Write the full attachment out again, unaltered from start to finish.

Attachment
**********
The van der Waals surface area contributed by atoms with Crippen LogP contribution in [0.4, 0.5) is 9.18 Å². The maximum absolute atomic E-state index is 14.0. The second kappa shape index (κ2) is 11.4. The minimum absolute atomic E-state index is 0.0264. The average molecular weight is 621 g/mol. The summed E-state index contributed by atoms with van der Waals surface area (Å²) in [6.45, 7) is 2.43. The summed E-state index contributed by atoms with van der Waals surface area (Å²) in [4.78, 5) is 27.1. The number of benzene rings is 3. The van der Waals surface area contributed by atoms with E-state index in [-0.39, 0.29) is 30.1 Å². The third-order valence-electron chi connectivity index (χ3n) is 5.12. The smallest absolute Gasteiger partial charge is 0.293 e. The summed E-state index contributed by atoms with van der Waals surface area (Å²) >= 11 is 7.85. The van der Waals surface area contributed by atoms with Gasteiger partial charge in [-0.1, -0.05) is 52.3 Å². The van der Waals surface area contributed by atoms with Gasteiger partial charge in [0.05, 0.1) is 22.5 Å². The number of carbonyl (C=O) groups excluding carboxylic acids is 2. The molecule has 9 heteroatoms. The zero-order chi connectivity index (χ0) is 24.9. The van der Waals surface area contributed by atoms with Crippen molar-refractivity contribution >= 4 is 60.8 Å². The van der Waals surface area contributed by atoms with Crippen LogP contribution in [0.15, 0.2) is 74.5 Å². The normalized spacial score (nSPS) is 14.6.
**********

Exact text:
The van der Waals surface area contributed by atoms with Crippen LogP contribution in [0.4, 0.5) is 9.18 Å². The maximum absolute atomic E-state index is 14.0. The second kappa shape index (κ2) is 11.4. The minimum absolute atomic E-state index is 0.0264. The average molecular weight is 621 g/mol. The summed E-state index contributed by atoms with van der Waals surface area (Å²) in [6.45, 7) is 2.43. The summed E-state index contributed by atoms with van der Waals surface area (Å²) in [4.78, 5) is 27.1. The number of benzene rings is 3. The van der Waals surface area contributed by atoms with E-state index in [-0.39, 0.29) is 30.1 Å². The third-order valence-electron chi connectivity index (χ3n) is 5.12. The smallest absolute Gasteiger partial charge is 0.293 e. The summed E-state index contributed by atoms with van der Waals surface area (Å²) >= 11 is 7.85. The van der Waals surface area contributed by atoms with Gasteiger partial charge in [-0.1, -0.05) is 52.3 Å². The van der Waals surface area contributed by atoms with Gasteiger partial charge in [0.05, 0.1) is 22.5 Å². The number of carbonyl (C=O) groups excluding carboxylic acids is 2. The molecule has 9 heteroatoms. The zero-order chi connectivity index (χ0) is 24.9. The van der Waals surface area contributed by atoms with Crippen molar-refractivity contribution >= 4 is 60.8 Å². The van der Waals surface area contributed by atoms with Crippen LogP contribution in [0.15, 0.2) is 74.5 Å². The normalized spacial score (nSPS) is 14.6.